By Christian Viveros-Fauné
By Miriam Felton-Dansky
By Tom Sellar
By Tom Sellar
By Jessica Dawson
By Tom Sellar
By R. C. Baker
By Tom Sellar
The series got off to a crackling start with Déjà Donné, a European ensemble that can split your soul with its lightning-fast psychodrama. Watching In Bella Copia ("The Final Version"), created by Czech director Lenka Flory and Italian dancer-director Simone Sandroni, you're laughing and aching at the same time. The performers wear sexy short skirts and jeans, and they use their sexuality to wreak havoc with one another's fantasies. Brilliantly interlocking duets are studded with split-second stillnesses, during which the dancers dare each other to escalate pleasure or pain. A woman lures two men to kiss her, muttering directions to them charmingly. She arouses them to the point where they nearly rape her, reducing her to a sobbing ball. At other times, the seven performers careen around the space, plowing through a rack of clothes or grabbing light booms and using them to harass each other. Each character undergoes a drastic transformation that leaves the audience reeling, but with the possibility for exhilaration too.
The group Living Dance Studio from China, led by Wen Hui and Wu Wenguang, offered Report on Body, a collage of whimsical images aided by video feedback. In both this work and the Déjà Donné piece, dancers interact with the technology that creates the environment. A woman gets folded into her suitcase as another woman sits on top of it. A headless figure in an elongated blue dress dances with one of the men. A man perched on a scaffold that houses controls for sound and real-time video dangles an apple at the end of a fishing rod; women on the stage below bob for it. A woman rants at us with a French accent. This hodgepodge lacks force and cogency, and the choreography is thin. But a theme of clothing threads through, with the garments finally getting strung together for a game of jump rope. At this point the dancers carry blobs under their clothing that lilt gracefully when they jump. In a giddy, infectious scene, they skip rope, and the blobs, which turn out to be bags of rice, break open and spill out, causing more glee.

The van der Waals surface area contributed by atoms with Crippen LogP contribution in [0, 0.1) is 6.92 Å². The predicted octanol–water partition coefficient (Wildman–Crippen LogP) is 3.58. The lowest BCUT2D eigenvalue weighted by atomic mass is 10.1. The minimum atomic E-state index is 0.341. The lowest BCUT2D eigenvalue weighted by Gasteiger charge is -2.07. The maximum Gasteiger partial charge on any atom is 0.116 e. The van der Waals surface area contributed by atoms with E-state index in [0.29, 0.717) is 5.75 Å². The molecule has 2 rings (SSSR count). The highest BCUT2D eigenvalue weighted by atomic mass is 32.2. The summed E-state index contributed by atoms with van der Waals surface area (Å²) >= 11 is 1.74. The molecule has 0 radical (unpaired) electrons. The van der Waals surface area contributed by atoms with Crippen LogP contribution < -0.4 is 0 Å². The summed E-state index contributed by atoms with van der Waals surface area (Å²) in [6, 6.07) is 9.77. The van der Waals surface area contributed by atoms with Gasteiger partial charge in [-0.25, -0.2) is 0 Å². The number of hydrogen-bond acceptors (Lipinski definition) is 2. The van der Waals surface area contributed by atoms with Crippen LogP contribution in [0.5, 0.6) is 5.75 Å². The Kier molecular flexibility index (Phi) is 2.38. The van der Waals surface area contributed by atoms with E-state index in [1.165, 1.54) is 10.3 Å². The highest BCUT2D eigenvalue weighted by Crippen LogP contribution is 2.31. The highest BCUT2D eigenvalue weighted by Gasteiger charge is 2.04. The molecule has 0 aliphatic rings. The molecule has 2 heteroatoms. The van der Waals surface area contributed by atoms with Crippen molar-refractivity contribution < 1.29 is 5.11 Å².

The Lucy Guerin Company from Australia, in The Ends of Things (reviewed by Deborah Jowitt last month), traced a daydream of everyday tasks as it turned into a nightmare of shame and isolation.
Italian choreographer Emio Greco and his Dutch collaborator Pieter C. Scholten created the spare, intense Double Points: One & Two (replacing Extra Dry, which was canceled due to an injury). Greco's a cross between the snaky Kenneth King and the strung-out Eleo Pomare (think Junkie). In Part One, the sound track bookends Ravel's Bolero with jarring explosions. In the dimness, Greco might be wiggling his pelvis, chewing gum, or spitting, but we can't quite tell. His hyper, fevered quality both draws us in and puts us off. His hands curve like paws or drip like a lax ballet dancer's, and his mouth makes a silent growl. Merciless strip lights glare down from above, and the occasional explosions are so jarring I'm surprised they don't trigger a seizure in the auditorium. Then again, Greco's dancing is sort of one long seizure. At the end, we hear fireworksor are they bombs?
In Double Points: Two, a beguiling dreadlocked dancer named Bertha Bermudez Pascual emerges from the darkness. Greco and Pascual, both wearing gauzy beige dresses, rub their arms together like flies, or windmill their arms till they blur. (Didn't Akram Khan do that last year at the Kitchen?) Pascual's relative calm helps bring the choreography into focus. The pair alternate open lunges with a stork walkbent over, arms thrust behind, high on the legsand then suddenly settle into a relaxed Delsartian posture. A percussion score propels them around the space, doing the same sequence as before, but now they hit their kinetic stride. (Funny, what music can do.) In the last moment, a bright white horizontal rectangle appears on the floor like a mirage, upending the vertical rectangle from the first episode.
The programming of this "World Wide Works" series revealed a preference for the obsessive, even the disturbing. The effects linger, and one is reminded that Americans are not the only fish swimming in the river of postmodern dance.